The other day I saw a woman for her second treatment and as I looked at her chart it was very complex and I thought, “What am I possibly going to be able to do to help her?”  The beloved interpreter and I started in, and the patient revealed that she had been bitten by a dog.  I looked away from her chart and up at her and realized that I had dodged a bullet trying to figure out how to treat the things on her chart, but that we were going to head in a totally different direction with her whole new barrage of ammo.  After a few basic questions about the incident we got to the place of making choices about her treatment.  Number one…if the dog was vaccinated we don’t need to send you to the health post but we do need to contact the owners and get the vaccination report to be sure.  Number two…you need to go to the health post for vaccination because we can’t get a vaccination report and the dog owner doesn’t care that his dog bit you.  Number three…don’t ask for a vaccination report for the dog or go to the health post and risk getting very sick.

After tears, worry, and deep concern from all parties involved, I cleaned the wound and told her that I cared for her and I didn’t want her to get sick.  She said she had no money and I assured her that was nothing to worry about and that we would take care of it as long as she agreed to go to the health post for a rabies vaccination.  More tears, no way of paying us back, her husband had passed away a year ago, no money.  I again assured her that the only choice she had was to go to the health post because if she got sick, it would only make matters worse.  She cried and said, “Those dog owners don’t care if I die because I am poor.”  We reminded her again that we cared and that was why she needed to go to the health post.

I was just about to say, “Ok, these are your options and if you don’t want to go you don’t have too.” And she said, “Ok, I’ll go.  You have convinced me that I don’t want to be sick.”

So away we went with her to receive her first of three injections.  After it was all over we got back to our clinic and I treated her to ease her emotions.

At the end of our treatment she thanked us for not letting her get sick and die, and told us that now we too had become her family because we cared for her.

Upon reflection of the situation, I realized that when I let go of my agenda for her care, she also let go and agreed to let us help her.  I have also been struck by the fact that we fly half way around the globe to care for people, but how do we treat our neighbors and people of our own village?  With joyous diligence?

---Amy Schwartz

Good Morning Nepal!


Good Morning Nepal! It’s 5:30 a.m.

We at the Vajra Varihi Health Clinic are tossing our sleepy heads in bed while Monks twenty steps out the door are gonging, blowing gloriously long pipes and chanting from the deepest place in their bellies (a daily ritual known as puja:  expressions of honor, worship, & devotional attention). Turning over again, the signal for dog singing of all shapes and sizes has begun. Children are walking to school taking no notice of the woman carrying plates loaded with red petaled flowers, candles and other mysterious herbs blessing their doorsteps. A procession of villagers begin to enter the inner courtyard of the Monastery and circle the Gompa clockwise, spin prayer wheels, and pass their best hopes out to the Universe. It’s almost 6:00 a.m.; We have been blessed with a lovely rooftop garden and I can’t resist witnessing the awakening of our village, Chapagaon, from this viewpoint, with a possible glimpse of the Himalayas. Ahh, there they are...  and like everyone else on our team, I just can’t believe in one week I will walk amongst them!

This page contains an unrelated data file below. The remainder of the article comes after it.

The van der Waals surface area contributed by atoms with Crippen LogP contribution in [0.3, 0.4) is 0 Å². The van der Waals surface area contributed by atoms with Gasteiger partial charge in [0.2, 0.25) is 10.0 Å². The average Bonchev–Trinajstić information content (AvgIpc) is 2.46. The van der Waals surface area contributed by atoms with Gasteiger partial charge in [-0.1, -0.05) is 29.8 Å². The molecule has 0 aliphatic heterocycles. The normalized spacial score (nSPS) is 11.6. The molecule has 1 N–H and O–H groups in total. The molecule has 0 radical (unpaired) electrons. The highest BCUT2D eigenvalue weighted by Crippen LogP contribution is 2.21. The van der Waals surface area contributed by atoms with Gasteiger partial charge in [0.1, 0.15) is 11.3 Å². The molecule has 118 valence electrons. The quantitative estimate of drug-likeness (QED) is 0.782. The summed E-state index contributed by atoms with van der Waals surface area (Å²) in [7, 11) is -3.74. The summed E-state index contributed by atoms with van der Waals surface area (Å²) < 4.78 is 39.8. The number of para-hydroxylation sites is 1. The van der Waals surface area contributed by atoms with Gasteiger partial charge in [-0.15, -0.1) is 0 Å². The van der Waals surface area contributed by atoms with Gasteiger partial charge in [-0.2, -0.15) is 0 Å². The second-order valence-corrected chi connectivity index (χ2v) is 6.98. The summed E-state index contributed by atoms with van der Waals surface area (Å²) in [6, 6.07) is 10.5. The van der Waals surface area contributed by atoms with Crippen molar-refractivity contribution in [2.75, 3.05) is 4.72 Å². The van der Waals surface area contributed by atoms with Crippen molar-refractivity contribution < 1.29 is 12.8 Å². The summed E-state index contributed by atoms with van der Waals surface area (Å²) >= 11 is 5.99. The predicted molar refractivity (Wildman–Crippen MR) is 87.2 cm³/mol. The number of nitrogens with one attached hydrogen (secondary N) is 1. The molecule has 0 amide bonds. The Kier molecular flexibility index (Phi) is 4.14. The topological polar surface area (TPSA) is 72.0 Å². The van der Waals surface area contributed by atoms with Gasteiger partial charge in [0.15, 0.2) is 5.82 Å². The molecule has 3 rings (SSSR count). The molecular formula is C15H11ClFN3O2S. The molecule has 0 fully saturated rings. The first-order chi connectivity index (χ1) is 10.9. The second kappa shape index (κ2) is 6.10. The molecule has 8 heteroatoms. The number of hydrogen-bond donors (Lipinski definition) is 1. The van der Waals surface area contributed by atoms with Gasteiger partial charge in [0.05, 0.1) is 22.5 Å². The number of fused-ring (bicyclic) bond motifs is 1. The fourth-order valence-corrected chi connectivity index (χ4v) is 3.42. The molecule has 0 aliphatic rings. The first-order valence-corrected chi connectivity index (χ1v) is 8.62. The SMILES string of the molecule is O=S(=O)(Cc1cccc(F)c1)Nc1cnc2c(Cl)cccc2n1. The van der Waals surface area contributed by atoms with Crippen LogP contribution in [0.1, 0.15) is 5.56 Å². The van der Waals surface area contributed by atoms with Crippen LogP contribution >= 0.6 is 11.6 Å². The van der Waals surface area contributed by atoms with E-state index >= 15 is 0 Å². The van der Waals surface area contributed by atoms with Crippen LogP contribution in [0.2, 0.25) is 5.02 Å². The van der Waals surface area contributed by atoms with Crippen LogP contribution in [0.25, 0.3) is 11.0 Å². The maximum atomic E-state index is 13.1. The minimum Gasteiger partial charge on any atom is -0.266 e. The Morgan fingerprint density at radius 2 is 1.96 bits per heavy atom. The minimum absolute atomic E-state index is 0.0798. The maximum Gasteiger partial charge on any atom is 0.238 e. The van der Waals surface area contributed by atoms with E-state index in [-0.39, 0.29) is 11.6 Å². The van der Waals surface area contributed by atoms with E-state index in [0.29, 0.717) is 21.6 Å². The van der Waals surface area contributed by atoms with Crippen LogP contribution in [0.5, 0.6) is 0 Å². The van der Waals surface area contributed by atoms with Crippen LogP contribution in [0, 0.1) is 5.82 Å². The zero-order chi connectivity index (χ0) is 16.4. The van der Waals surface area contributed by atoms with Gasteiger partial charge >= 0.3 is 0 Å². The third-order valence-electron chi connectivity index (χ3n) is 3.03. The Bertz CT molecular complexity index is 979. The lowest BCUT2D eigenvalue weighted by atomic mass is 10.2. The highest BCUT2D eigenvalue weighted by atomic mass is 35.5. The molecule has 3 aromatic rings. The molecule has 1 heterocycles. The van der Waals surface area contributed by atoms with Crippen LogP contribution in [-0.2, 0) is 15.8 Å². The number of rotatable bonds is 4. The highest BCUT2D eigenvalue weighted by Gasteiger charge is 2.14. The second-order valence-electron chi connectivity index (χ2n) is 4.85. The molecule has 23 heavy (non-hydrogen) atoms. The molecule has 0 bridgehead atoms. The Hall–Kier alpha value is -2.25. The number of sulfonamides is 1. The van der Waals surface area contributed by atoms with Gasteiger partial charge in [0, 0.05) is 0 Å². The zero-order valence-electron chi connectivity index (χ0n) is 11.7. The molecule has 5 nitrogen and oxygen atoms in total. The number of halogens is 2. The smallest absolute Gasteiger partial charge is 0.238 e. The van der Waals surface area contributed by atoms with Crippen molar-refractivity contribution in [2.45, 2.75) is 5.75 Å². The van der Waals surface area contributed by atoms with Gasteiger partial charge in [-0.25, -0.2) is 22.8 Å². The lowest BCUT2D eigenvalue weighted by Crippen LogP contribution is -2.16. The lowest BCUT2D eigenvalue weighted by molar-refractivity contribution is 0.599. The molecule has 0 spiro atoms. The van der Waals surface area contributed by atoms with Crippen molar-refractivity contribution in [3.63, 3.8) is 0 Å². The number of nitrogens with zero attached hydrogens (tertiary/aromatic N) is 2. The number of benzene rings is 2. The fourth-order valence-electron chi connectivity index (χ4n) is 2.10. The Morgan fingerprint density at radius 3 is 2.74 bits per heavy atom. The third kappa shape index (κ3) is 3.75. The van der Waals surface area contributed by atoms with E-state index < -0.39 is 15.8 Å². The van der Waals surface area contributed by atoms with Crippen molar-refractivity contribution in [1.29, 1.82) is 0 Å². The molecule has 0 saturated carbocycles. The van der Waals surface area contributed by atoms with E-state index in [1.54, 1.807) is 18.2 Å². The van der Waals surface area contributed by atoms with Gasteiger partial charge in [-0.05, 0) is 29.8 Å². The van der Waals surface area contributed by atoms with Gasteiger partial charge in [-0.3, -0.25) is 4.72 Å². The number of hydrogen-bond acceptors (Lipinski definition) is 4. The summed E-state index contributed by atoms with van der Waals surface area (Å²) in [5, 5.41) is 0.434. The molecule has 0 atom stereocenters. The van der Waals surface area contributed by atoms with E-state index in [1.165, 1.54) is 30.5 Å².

Our workday is hours away, however I and my friend Diane have assigned ourselves the task of feeding a few stray dogs that call the inner courtyard their home. Off to the market for a dozen eggs and some milk, I am hoping to build their reserves for the Winter.  The Monks share rice with them, so perhaps with the Mange cure we’ve been giving them (boiled lemon skins, from the renowned British Veterinarian Doctor Juliette Baircli de Levy), a few baths, and most importantly recognizing the light in their eyes, this year will be better, and maybe, just maybe, someone will carry on.


Black chickpeas and chapatis for breakfast and I am off to stock the treatment room. Once the doors open, the patients who have often been waiting there for hours, stream in with their shimmering eyes. Many walk for great distances or ride the dizzying microbus for hours, as if it were nothing, having heard from a friend or relative of great benefits received from the clinic. Two things I have noticed in my Nepali people are their extreme patience and their great ability to heal. They come frequently, which is how acupuncture shines, and they believe in the medicines of the Earth.  Belief and intention - we talk about it all the time in acupuncture circles; The Nepali people live it.


Some many beautiful, cheerful days of patients sitting together sharing their stories, healing together. My favorite patient, Nuche is recovering from a stroke.


Each treatment another finger can move, the range of motion in his shoulder increases, his foot lifts a little higher. He smiles, he endures, his gratitude is heartbreaking. As he leaves my treatment room with his homemade walking stick and shyly one more time says Namaste, I understand how very lucky I am to be here, in this moment, with this extraordinary man. --Jeanne Mare Werle